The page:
Now please do not misunderstand Eila was not suggesting that we my chosen faith is merely about worship and not about the wider the world. Quite the opposite actually. I know that she believed that it is through worship and taking care of our individual as well as corporate spiritual needs that we are then better able to carry out this faith in this beautiful world of ours.

These thoughts brought me back to the anniversary service led by Rev David Usher at our denomination's annual general meetings. It was a beautiful and moving service that certainly spoke to my spirit. He spoke of many things but one aspect that really stood out for me was a reference he made to words written at the entrance of Richmond Unitarian Church. The plaque there reads “Dedicated to the worship of God and the service of man”. The point he was trying to make was that at times we have lost sight of this aspect of tradition in our wish to just say to people you can believe what you like without any commitment to wider humanity. David was not saying that we all have be theists, more that our faith ought to inform how we live in the world. That as a denomination we have a duty to the wider world. That our spirituality is not just about serving ourselves that it ought to show in our deeds. Or to put it another way "Faith without works is dead."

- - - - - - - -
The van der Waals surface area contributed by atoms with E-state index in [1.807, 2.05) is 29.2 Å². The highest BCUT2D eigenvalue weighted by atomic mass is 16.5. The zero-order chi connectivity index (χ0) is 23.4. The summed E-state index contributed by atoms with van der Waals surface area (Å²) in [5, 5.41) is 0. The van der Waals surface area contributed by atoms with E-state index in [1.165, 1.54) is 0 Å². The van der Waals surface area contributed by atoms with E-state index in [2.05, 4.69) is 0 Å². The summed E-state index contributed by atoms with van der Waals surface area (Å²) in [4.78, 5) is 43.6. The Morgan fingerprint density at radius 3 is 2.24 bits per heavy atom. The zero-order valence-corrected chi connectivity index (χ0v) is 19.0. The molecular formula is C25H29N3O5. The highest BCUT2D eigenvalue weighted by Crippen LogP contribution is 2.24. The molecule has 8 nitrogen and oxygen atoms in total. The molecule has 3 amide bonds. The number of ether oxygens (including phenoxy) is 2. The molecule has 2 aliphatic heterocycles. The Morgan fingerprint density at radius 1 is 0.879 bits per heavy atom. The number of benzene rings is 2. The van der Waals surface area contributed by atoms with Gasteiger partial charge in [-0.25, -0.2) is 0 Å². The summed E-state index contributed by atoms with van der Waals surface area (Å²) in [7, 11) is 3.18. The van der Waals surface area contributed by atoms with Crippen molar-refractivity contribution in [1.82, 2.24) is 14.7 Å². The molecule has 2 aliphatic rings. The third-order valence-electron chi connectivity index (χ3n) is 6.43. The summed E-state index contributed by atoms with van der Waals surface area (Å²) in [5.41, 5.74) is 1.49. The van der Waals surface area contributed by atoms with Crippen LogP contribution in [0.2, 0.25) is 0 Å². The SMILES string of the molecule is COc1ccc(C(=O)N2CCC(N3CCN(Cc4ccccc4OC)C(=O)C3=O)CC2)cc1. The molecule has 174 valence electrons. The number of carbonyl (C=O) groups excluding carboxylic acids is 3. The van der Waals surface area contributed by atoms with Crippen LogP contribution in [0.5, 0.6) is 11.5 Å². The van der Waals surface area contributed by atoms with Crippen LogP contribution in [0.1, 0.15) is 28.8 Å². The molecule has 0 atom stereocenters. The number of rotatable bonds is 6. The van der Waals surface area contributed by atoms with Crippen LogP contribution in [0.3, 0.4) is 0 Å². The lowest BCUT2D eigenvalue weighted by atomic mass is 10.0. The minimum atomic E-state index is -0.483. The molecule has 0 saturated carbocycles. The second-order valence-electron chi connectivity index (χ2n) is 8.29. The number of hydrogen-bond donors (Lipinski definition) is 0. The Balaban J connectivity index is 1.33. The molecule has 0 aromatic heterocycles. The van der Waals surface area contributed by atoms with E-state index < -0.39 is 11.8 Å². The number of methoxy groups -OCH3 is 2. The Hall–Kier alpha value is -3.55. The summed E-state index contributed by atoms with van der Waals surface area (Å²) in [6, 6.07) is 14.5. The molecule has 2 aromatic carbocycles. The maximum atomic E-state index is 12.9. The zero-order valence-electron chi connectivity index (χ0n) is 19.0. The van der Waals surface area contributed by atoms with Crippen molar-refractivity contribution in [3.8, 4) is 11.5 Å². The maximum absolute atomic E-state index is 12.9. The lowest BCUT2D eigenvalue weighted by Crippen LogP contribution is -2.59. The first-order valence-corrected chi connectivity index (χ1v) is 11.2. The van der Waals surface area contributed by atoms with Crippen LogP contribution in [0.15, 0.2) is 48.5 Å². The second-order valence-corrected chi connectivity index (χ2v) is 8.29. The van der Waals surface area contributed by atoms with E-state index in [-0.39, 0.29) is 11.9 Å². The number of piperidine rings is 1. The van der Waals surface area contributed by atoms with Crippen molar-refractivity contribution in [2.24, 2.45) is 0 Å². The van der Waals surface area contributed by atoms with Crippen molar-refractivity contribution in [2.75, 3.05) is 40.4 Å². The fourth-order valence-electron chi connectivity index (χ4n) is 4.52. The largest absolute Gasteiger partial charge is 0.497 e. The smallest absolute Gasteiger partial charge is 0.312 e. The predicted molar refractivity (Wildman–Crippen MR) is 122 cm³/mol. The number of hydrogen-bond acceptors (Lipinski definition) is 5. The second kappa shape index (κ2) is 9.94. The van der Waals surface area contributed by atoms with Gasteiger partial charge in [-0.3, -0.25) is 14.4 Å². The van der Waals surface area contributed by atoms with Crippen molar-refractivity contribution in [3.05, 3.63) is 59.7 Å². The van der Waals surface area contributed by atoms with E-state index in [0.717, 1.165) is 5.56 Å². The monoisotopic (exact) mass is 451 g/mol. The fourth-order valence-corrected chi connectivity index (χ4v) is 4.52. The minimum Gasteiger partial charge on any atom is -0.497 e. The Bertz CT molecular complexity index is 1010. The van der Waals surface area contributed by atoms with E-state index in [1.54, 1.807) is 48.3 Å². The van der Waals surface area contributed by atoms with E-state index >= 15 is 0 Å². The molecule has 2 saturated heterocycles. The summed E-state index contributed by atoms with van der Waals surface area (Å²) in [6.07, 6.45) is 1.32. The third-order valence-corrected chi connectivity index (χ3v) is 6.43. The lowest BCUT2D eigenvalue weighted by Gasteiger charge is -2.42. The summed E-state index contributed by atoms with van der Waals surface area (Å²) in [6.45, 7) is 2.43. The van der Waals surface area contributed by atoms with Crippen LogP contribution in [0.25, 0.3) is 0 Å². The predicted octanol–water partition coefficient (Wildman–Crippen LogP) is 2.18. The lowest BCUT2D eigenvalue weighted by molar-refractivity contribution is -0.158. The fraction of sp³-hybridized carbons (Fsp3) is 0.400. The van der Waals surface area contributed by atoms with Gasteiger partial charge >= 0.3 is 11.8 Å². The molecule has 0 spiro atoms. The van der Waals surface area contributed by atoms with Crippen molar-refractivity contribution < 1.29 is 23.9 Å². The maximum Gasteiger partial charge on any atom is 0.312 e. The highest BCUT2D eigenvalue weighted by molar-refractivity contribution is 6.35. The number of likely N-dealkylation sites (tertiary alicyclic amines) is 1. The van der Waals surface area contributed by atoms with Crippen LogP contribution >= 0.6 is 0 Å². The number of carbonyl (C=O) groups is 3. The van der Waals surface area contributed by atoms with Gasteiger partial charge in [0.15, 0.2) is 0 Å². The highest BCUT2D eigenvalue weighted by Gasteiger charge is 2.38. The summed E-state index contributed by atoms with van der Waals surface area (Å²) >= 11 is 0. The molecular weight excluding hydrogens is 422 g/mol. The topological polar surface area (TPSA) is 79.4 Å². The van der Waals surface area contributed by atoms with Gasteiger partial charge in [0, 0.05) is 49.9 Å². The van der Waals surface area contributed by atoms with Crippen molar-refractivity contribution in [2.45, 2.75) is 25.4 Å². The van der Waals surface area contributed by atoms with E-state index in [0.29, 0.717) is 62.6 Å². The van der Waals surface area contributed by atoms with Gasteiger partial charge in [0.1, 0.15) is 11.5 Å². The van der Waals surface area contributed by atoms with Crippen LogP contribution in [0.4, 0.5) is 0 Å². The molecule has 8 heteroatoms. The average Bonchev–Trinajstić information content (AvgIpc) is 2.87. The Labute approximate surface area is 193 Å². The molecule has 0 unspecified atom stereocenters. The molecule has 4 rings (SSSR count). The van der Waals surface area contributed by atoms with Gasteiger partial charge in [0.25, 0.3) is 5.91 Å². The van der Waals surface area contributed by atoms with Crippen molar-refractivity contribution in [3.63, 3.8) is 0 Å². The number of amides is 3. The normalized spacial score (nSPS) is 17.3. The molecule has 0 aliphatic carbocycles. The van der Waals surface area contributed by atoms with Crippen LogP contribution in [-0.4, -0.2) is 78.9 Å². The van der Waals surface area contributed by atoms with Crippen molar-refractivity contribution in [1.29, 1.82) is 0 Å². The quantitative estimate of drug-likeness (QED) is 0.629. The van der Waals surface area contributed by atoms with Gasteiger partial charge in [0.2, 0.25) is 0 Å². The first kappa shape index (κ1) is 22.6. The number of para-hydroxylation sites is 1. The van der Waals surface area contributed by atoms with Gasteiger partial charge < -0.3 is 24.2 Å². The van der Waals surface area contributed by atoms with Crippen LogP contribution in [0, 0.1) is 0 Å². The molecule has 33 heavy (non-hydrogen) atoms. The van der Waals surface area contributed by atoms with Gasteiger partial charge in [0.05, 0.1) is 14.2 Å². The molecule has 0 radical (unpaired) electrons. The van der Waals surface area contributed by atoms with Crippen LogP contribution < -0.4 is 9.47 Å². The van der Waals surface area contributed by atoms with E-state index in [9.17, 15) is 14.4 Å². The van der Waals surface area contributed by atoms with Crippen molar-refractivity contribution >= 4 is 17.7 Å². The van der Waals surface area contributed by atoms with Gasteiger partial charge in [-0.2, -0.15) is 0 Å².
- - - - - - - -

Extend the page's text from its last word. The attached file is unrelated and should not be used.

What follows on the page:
“Faith without works is dead” These words from the book of James chapter 2 vv 14-20 have for many years struck me powerfully. I wonder how many times I have professed belief or even disbelief in something, but my actions have shown otherwise; while today I profess a belief in God and humanity sometime my actions prove otherwise. I fall short every day.

This brings to mind a story that has stayed with me since childhood. As a small boy I had a fascination with tight rope walkers and other daredevils. I think this might stem from the fact that I was utterly useless at such things and would marvel at the ability of others. I loved Evel Knievel and remember clearly watching “Trapeze” starring Burt Lancaster and being entranced by it. Oh how I wish I could have been a daredevil, but my body always lacked the co-ordination and balance.

I also clearly remember a school assembly when I was only about 9 or 10, it was based around “faith and works”, it’s amazing how many of these stories have stayed with me more than 30 years later.